“Welcome to the Living Planet. It’s clean, it’s efficient — and it’s doable. Today.” This blurb appears on the front page of WWF Canada’s new website, the Living Planet City, which launched on Tuesday. The Living Planet City’s bright animation of thriving urbanism (pictured right, in a screen shot) illustrates 20 big ideas to make any city more sustainable.
In the “west end,” a combined heat and power plant uses “waste” heat energy to provide chilled water for a nearby supermarket. In the “east end,” a municipal waste station feeds into a biofuel plant, complete with solar, green roofs on top. At the waterfront, wave, tidal and wind energy power the city while a rapid transit station ferries people back and forth: all this with plenty of park space.
Clicking around brings up summaries of the technology and provides links to learn more. Once properly informed and inspired, visitors are encouraged to get the ideas out there by sending a link to elected officials, friends, and business owners. You can even send a suggested message to your slated Copenhagen representative.
Good start! But is it good enough?
Maybe, maybe not. Take away the windmills, dull the colors, and it looks just like my pollution-steeped hometown. On one hand, it’s important that WWF wants to promote the Living Planet City as “doable,” suggesting that every city, without changing drastically in function or appearance, can be sustainable and clean. Normal city-dwellers can get behind it, and that is the point.
On the other hand, the Living Planet City could be bigger, bolder, and more beautiful. For instance, although promoting EVs, the cityscape is still a maze of roads. Where are the bike lanes? Where are the inner-city walking-only zones? With 350 ppm as our goal, we have to completely re-imagine our way of life, not simply find alternative ways to power our current one.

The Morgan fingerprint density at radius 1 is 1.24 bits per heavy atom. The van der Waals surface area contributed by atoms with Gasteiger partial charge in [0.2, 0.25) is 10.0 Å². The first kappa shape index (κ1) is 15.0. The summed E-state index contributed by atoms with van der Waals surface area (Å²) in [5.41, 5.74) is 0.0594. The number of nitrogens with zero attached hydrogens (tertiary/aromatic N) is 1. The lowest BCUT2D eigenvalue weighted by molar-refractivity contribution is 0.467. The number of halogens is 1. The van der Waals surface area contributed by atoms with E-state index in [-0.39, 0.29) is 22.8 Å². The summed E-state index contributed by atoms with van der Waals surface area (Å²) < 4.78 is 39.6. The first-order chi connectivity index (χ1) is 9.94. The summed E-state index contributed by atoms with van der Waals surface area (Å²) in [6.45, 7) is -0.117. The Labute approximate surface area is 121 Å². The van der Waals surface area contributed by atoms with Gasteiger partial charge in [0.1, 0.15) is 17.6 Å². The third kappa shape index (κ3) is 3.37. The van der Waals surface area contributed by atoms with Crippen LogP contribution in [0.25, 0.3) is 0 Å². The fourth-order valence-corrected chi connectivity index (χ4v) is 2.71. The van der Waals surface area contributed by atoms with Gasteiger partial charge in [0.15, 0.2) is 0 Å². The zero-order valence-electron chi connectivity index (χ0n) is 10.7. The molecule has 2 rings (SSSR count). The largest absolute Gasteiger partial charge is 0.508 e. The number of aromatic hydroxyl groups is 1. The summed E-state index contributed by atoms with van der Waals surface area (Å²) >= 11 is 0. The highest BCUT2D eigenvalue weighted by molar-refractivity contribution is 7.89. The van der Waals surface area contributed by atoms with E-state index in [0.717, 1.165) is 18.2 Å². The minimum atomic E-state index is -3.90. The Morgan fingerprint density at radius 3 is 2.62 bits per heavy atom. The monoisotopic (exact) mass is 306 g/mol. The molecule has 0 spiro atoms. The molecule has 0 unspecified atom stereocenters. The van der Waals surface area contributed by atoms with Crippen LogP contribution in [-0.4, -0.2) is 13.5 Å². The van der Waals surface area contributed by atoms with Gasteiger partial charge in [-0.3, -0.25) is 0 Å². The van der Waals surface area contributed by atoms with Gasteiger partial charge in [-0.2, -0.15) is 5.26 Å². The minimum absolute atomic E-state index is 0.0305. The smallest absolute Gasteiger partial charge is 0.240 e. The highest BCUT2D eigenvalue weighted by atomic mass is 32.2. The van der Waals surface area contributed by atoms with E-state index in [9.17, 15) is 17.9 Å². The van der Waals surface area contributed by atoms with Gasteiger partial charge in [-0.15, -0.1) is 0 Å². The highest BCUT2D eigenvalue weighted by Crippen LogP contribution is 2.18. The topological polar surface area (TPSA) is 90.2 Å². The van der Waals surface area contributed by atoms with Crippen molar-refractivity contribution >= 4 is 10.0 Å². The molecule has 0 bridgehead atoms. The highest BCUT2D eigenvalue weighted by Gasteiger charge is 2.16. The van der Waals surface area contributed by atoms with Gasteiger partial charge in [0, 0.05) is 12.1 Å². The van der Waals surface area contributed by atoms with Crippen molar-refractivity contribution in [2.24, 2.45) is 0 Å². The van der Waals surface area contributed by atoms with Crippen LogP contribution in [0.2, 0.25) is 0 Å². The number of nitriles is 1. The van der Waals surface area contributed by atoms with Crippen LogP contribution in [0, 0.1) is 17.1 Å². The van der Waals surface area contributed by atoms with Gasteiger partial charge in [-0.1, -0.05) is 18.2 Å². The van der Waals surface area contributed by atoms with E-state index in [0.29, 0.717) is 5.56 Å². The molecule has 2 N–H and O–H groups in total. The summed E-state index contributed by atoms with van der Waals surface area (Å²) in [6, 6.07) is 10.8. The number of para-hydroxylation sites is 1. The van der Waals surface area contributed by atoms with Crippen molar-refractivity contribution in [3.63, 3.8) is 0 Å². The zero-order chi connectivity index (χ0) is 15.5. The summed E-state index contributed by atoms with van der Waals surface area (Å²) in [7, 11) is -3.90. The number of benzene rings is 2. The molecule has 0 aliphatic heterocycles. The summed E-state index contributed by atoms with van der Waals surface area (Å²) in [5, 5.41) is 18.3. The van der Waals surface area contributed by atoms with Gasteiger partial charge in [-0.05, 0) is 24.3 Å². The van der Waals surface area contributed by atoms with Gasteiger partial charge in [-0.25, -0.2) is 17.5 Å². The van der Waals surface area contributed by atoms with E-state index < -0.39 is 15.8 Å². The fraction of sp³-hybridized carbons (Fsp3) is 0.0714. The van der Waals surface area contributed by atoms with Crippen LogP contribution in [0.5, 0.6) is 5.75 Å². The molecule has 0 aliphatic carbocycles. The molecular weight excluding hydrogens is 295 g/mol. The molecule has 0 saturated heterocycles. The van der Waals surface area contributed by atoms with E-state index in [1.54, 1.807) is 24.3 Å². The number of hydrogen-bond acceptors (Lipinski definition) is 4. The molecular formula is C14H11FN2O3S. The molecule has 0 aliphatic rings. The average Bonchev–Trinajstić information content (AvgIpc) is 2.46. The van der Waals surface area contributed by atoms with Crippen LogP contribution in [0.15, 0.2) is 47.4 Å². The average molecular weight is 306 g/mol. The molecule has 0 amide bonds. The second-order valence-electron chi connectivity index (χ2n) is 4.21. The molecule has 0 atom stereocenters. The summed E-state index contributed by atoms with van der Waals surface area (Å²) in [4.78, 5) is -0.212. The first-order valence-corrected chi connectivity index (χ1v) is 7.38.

As one of the first people on the comment board pointed out, there's no single right answer out there. Toronto is a whole lot different than Copenhagen, the commenter says, and so its future of sustainability will look a whole lot different, and maybe include more cars. How do you adapt and perfect a Living Planet City when there are so many varying starting points, and thus, varying challenges? One solution would be to make the city as interactive as its sister site, “the Living Planet Community.”
In the Living Planet Community, you can commit to any number of thousands of climate-friendly actions or add your own, and the site will calculate the GHG reduction you achieve. You can even create groups -- of friends, coworkers, or strangers -- and set a goal for GHG reduction while engaging in planet-friendly competition.
Why not merge this community and the city? Why not provide a menu of tools, such as wind farms, solar panels, green roofs and bike-sharing programs with which you can remodel your own city? Why not allow users to add their own tools, such as third-place studios or greywater systems? Why not take it further, with a sustainable Sim City-esque program, where, after creating your city, you get realistic feedback on its CO2 output? A well-designed simulation could train leaders (and future leaders) to see the changes necessary to achieve emissions reduction goals in their unique cities.